6. Learner-focused: Our education will focus more on the learner and her / his needs.

7. Contextual-based: Education has for a long time not focused on the Liberian context.

8. Equal-access: Access to education remains a major obstacle for most Liberians. Previous governments have taken steps to remedy this problem but we still need to do more. We hope that everywhere in Liberia where people need to have education, it will be available to them, whether formally or informally.

9. Diversified education: Diversified education will be the way to go. Currently, too many students are learning the same things the same way and there is little diversification. People should be educated in the arts, humanities, sciences and so forth at different levels. We will make efforts under this arrangement to raise education standards so that Liberians can receive the highest possible educational standard right at home unless they choose to go abroad. We should be producing scientists, engineers, artisans, craftspeople, business people and professionals in various disciplines.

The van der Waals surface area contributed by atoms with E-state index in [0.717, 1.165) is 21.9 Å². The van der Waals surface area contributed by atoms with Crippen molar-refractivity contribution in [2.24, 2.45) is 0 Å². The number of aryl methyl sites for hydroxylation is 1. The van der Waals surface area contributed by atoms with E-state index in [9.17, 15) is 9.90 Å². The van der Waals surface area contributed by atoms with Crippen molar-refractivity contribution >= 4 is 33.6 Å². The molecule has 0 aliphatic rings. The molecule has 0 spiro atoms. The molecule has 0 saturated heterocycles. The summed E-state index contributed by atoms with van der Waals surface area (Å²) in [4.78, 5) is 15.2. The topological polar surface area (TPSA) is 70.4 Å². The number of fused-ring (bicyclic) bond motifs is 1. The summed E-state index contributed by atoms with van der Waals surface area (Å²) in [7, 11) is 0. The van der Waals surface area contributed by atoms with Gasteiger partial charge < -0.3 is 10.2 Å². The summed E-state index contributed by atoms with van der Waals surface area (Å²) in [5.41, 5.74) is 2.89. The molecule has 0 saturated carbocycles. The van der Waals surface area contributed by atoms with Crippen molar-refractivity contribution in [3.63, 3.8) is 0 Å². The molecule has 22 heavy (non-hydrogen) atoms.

Education in Liberia should aim at developing the learner, community and nation. It should be development-focused so that it happens together with development.

11.Career development and counselling:

Many children in Liberia go through our school system without career development and counselling thereby putting them in a confused state when it comes to choosing a lifetime career. Every student from first to twelfth grade will be exposed to guidance counseling and career development. Every school in our system will have a guidance and counseling department to ensure that our students get the best preparation necessary for future career.